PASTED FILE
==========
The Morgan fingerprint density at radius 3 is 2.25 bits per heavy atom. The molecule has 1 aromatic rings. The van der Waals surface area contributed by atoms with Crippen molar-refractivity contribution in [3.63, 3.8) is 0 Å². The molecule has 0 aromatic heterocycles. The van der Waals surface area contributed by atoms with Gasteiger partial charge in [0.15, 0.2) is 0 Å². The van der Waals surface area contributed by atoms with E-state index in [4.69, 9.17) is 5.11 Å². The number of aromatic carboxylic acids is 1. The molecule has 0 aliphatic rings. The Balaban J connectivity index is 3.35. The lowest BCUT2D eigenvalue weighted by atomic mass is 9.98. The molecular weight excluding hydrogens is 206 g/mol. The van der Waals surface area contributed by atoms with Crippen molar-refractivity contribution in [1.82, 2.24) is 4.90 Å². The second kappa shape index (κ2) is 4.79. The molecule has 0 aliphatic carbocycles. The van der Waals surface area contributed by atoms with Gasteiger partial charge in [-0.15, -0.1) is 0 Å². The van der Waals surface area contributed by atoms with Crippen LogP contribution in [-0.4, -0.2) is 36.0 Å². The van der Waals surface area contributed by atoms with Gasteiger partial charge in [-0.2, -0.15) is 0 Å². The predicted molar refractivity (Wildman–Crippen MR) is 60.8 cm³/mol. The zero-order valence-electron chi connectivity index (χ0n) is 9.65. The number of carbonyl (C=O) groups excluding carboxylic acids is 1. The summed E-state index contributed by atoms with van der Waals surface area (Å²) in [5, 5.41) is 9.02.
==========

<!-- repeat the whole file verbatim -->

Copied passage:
The Morgan fingerprint density at radius 3 is 2.25 bits per heavy atom. The molecule has 1 aromatic rings. The van der Waals surface area contributed by atoms with Crippen molar-refractivity contribution in [3.63, 3.8) is 0 Å². The molecule has 0 aromatic heterocycles. The van der Waals surface area contributed by atoms with Gasteiger partial charge in [0.15, 0.2) is 0 Å². The van der Waals surface area contributed by atoms with E-state index in [4.69, 9.17) is 5.11 Å². The number of aromatic carboxylic acids is 1. The molecule has 0 aliphatic rings. The Balaban J connectivity index is 3.35. The lowest BCUT2D eigenvalue weighted by atomic mass is 9.98. The molecular weight excluding hydrogens is 206 g/mol. The van der Waals surface area contributed by atoms with Crippen molar-refractivity contribution in [1.82, 2.24) is 4.90 Å². The second kappa shape index (κ2) is 4.79. The molecule has 0 aliphatic carbocycles. The van der Waals surface area contributed by atoms with Gasteiger partial charge in [-0.15, -0.1) is 0 Å². The van der Waals surface area contributed by atoms with Crippen LogP contribution in [-0.4, -0.2) is 36.0 Å². The van der Waals surface area contributed by atoms with Gasteiger partial charge in [-0.2, -0.15) is 0 Å². The predicted molar refractivity (Wildman–Crippen MR) is 60.8 cm³/mol. The zero-order valence-electron chi connectivity index (χ0n) is 9.65. The number of carbonyl (C=O) groups excluding carboxylic acids is 1. The summed E-state index contributed by atoms with van der Waals surface area (Å²) in [5, 5.41) is 9.02.